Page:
What replaced Luther's "theology of glory," after much suffering and searching, was the grace of God. It wasn't an academic discovery. It was a life changing revelation that literally saved his life. It freed him to regain joy. It freed him for love. It freed him to embrace compassion. In "the theology of the cross," God is not revealed to us in the glory of Jesus accomplishments, but rather in the suffering of Jesus. Luther named the irony that the One who does all things well, ends up crucified.

Theologically, our war efforts so far seem to me an exercise in a "theology of glory." That is, we've made this a battle between "Good" and "Evil." We've claimed our side as completely good and the opposition as completely evil. When we say "God Bless America" to this notion, we've adopted an understanding of God that rewards us based on our own notions of righteousness.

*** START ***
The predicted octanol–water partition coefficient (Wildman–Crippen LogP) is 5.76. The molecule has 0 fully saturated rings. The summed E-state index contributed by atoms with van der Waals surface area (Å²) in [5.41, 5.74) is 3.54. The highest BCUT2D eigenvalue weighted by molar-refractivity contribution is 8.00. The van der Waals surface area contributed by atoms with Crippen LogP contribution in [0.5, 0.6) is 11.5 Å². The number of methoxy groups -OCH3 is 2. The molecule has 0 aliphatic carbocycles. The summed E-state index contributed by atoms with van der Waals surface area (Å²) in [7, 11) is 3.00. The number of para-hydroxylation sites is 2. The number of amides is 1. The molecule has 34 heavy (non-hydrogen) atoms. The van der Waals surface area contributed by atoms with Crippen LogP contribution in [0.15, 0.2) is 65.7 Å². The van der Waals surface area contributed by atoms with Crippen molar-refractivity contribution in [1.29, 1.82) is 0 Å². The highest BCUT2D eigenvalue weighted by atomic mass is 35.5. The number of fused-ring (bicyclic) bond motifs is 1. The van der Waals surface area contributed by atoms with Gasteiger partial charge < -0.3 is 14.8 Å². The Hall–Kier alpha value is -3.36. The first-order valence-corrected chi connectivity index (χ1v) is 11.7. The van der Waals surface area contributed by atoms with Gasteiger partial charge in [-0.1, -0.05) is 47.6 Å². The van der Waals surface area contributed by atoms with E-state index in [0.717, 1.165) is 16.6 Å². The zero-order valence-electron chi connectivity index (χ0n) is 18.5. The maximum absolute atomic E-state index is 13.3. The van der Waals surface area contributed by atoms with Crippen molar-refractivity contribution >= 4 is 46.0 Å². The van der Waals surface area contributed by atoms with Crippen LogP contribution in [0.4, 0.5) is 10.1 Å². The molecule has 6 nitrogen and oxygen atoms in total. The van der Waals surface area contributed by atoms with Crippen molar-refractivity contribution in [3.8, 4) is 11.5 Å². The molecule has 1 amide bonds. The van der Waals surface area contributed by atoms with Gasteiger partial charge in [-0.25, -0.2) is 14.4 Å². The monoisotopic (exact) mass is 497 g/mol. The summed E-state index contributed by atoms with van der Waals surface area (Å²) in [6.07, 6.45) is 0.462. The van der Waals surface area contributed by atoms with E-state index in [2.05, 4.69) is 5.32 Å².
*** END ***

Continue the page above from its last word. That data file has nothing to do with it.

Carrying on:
Understanding our failures might allow us to be more humble and realistic partners in creating a safer world. It might help us understand that our "war solution" threatens to continue a cycle of violence that we've been participants in for decades. Understanding the theology of the cross and Jesus own participation in life would lead us to keep the language of love, compassion and grace in any conversations about justice and accountability. To see Jesus in this manner, through the lens of Martin Luther, gives us a practical framework for rebuilding our world after September 11. An active peaceful solution seems to me the daring solution, and the most practical hope.